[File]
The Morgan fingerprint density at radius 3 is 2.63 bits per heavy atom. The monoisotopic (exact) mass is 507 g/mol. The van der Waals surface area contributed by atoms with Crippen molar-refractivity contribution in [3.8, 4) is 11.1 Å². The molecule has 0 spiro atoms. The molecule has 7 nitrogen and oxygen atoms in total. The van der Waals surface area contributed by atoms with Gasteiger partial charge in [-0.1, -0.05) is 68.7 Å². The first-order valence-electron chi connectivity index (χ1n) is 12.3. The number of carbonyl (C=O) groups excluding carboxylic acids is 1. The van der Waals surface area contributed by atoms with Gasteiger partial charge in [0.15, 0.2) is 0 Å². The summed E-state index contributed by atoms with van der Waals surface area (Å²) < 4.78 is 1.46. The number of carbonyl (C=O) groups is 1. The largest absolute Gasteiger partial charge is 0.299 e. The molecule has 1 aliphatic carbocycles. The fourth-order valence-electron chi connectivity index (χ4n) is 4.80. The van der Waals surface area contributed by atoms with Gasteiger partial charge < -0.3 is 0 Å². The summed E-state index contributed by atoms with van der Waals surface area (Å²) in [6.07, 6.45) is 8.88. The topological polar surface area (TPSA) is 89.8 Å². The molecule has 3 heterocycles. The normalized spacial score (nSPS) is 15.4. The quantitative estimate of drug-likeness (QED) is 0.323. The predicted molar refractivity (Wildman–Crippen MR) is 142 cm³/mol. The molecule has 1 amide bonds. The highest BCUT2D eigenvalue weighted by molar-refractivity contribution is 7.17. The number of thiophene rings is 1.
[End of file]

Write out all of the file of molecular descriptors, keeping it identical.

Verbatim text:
The Morgan fingerprint density at radius 3 is 2.63 bits per heavy atom. The monoisotopic (exact) mass is 507 g/mol. The van der Waals surface area contributed by atoms with Crippen molar-refractivity contribution in [3.8, 4) is 11.1 Å². The molecule has 0 spiro atoms. The molecule has 7 nitrogen and oxygen atoms in total. The van der Waals surface area contributed by atoms with Gasteiger partial charge in [-0.1, -0.05) is 68.7 Å². The first-order valence-electron chi connectivity index (χ1n) is 12.3. The number of carbonyl (C=O) groups excluding carboxylic acids is 1. The van der Waals surface area contributed by atoms with Gasteiger partial charge in [0.15, 0.2) is 0 Å². The summed E-state index contributed by atoms with van der Waals surface area (Å²) < 4.78 is 1.46. The number of carbonyl (C=O) groups is 1. The largest absolute Gasteiger partial charge is 0.299 e. The molecule has 1 aliphatic carbocycles. The fourth-order valence-electron chi connectivity index (χ4n) is 4.80. The van der Waals surface area contributed by atoms with Gasteiger partial charge < -0.3 is 0 Å². The summed E-state index contributed by atoms with van der Waals surface area (Å²) in [6.07, 6.45) is 8.88. The topological polar surface area (TPSA) is 89.8 Å². The molecule has 3 heterocycles. The normalized spacial score (nSPS) is 15.4. The quantitative estimate of drug-likeness (QED) is 0.323. The predicted molar refractivity (Wildman–Crippen MR) is 142 cm³/mol. The molecule has 1 amide bonds. The highest BCUT2D eigenvalue weighted by molar-refractivity contribution is 7.17. The number of thiophene rings is 1.